I was a very feminine little girl, all princesses and bows, refusing to remove my patent leather shoes for bath time. I coddled my dolls, dressed and nursed them, kissed them goodnight before bed. I loved dresses, especially pink dresses. Strawberry Shortcake and Rainbow Bright decorated my room. I was, to say the least, as girly as they come.


But as I entered adolescence, something shifted–at least externally. I went to a conservative college prep high school just outside of New York City in the mid to late 90s, where the focus was on academics and sports. The girls weren’t a fussy bunch, preferring hassle-free mornings to blow-outs and foundation. The elective uniforms were simple: used jeans, boots, J.CREW crewneck sweaters, and peacoats. I felt relieved, I think, unburdened. I had shown up on the first day of freshman year with straightened hair and a carefully selected outfit. After a few weeks, I pushed my dresses and skirts to the back of the closet, settling into the new ensemble.


As I grew older, I maintained this sensibility, updating my wardrobe to match my age and evolving taste, but always with an eye on minimalism, on function and comfort. It never occurred to me to be otherwise, despite my early years. But when I moved to Los Angeles, I found myself bombarded with antiquated notions of femininity. Of course, it didn’t help that I worked in entertainment. Bosses hinted (not so subtly) that I should wear makeup and stilettos. They claimed that I wasn’t dressing to my advantage. I developed a complex. At 25, for the first time in my life, I questioned the way I presented myself. I was experiencing a reversal of high school. I dyed my hair blond (I am brunette). I bought heels and lipstick.


Suddenly, others began complementing me. It terrified me. I wasn’t used to this sort of attention. Ironically, I felt less attractive than I ever had. Who was I doing this for? And why was I doing it? What had happened to the little girl who loved dress up? Surely, she would have loved this liberation of self. Was I no longer feminine? Or had that simply been a phase I grew out of? And what was femininity, anyway? Could it really be boiled down to clothing? Or had I conflated the two, caging myself unnecessarily? These questions circled in my head. No longer keen simply to rebel, I sought an explanation of myself that rang true, one that gave me definition.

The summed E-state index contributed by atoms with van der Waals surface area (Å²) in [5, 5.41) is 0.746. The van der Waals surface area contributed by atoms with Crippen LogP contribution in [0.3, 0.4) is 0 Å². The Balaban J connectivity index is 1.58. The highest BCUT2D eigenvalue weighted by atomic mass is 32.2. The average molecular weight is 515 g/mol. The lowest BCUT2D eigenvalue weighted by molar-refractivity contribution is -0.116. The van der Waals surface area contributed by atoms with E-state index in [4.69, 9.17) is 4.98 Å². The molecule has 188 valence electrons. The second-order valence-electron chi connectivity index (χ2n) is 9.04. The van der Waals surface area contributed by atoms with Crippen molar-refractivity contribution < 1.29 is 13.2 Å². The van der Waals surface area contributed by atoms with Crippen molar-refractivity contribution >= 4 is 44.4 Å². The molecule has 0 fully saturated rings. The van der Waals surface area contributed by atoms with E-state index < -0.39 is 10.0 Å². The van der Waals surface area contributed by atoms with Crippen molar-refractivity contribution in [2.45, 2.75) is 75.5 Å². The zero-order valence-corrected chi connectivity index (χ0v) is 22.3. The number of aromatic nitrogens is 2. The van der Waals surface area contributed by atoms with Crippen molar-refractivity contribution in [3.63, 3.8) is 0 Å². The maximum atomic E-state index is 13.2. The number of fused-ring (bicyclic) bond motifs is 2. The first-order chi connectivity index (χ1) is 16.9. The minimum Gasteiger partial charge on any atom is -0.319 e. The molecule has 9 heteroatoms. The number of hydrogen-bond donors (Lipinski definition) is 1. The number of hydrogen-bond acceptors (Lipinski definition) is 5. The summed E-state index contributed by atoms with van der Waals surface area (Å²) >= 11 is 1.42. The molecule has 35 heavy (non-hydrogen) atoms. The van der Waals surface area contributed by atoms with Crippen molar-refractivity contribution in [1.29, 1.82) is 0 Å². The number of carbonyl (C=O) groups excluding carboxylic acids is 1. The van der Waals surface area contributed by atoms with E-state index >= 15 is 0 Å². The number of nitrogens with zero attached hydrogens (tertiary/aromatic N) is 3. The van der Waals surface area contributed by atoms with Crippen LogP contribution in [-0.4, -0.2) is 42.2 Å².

It took me years to accept what had become second nature to me as a teenager: that I feel the most beautiful, the most myself when I am the most bare, dressed in jeans and a t-shirt or a loose fitting dress, the slightest hint of makeup on my face, my hair disheveled and air dried. It’s my most authentic self-expression. Everything else, when it’s cloaking my body, feels inhibiting, suffocating.


Radiance cannot be bought or sold. It’s something deeper, some expression of one’s core truth. For some, dressing up is an honest representation of their creativity, a sublime revelation. For others, like myself, beauty is mostly found in the raw. Others exist somewhere in between, flitting between styles to suit their current mood.


In astrology, this can be seen in one’s Venus (by sign, house, and aspect), the planet that rules beauty, style, and attraction. This August, Venus will retrograde in Leo, asking us all to reexamine our relationship to these matters. Leo is often associated with luxury, as it’s regal, demanding the very best for itself. But Leo also rules the heart. It’s generous with a spirit highlighted for all to see.


As I’ve settled into my 30s and into my skin, I have come to embrace the complexity inherent in womanhood. No longer trying to self-identify with one bracket, I find myself marveling at the sheer spectrum that exists. I continue to release other people’s expectations. It’s an ongoing process, yes, but what matters to me now, I’ve realized, is the process of self-actualization, of coming into myself. After all, what is more beautiful than a woman owning herself? Isn’t that one of the reasons why we’re here—to discover our own beauty and to share it with the world?

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